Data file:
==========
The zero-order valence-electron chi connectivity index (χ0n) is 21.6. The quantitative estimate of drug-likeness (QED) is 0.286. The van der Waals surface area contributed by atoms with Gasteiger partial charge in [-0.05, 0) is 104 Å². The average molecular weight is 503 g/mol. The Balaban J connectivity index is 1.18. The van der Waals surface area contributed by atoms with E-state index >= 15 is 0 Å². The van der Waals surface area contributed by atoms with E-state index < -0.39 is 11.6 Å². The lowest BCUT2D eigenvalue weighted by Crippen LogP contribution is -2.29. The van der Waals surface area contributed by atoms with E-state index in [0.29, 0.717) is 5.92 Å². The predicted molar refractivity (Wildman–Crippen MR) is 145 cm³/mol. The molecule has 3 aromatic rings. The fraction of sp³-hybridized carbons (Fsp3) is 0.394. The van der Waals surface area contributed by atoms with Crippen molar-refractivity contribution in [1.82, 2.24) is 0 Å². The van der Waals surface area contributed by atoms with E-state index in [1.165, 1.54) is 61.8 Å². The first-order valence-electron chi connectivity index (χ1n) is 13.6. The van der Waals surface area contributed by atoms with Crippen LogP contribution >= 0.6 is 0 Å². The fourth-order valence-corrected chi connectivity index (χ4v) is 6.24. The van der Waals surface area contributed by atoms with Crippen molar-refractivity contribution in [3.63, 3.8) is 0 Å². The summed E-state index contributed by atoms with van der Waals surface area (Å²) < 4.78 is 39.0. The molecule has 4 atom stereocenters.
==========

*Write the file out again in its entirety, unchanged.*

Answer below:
The zero-order valence-electron chi connectivity index (χ0n) is 21.6. The quantitative estimate of drug-likeness (QED) is 0.286. The van der Waals surface area contributed by atoms with Gasteiger partial charge in [-0.05, 0) is 104 Å². The average molecular weight is 503 g/mol. The Balaban J connectivity index is 1.18. The van der Waals surface area contributed by atoms with E-state index >= 15 is 0 Å². The van der Waals surface area contributed by atoms with E-state index < -0.39 is 11.6 Å². The lowest BCUT2D eigenvalue weighted by Crippen LogP contribution is -2.29. The van der Waals surface area contributed by atoms with E-state index in [0.29, 0.717) is 5.92 Å². The predicted molar refractivity (Wildman–Crippen MR) is 145 cm³/mol. The molecule has 3 aromatic rings. The fraction of sp³-hybridized carbons (Fsp3) is 0.394. The van der Waals surface area contributed by atoms with Crippen molar-refractivity contribution in [1.82, 2.24) is 0 Å². The van der Waals surface area contributed by atoms with E-state index in [1.165, 1.54) is 61.8 Å². The first-order valence-electron chi connectivity index (χ1n) is 13.6. The van der Waals surface area contributed by atoms with Crippen LogP contribution >= 0.6 is 0 Å². The fourth-order valence-corrected chi connectivity index (χ4v) is 6.24. The van der Waals surface area contributed by atoms with Crippen molar-refractivity contribution in [3.63, 3.8) is 0 Å². The summed E-state index contributed by atoms with van der Waals surface area (Å²) < 4.78 is 39.0. The molecule has 4 atom stereocenters.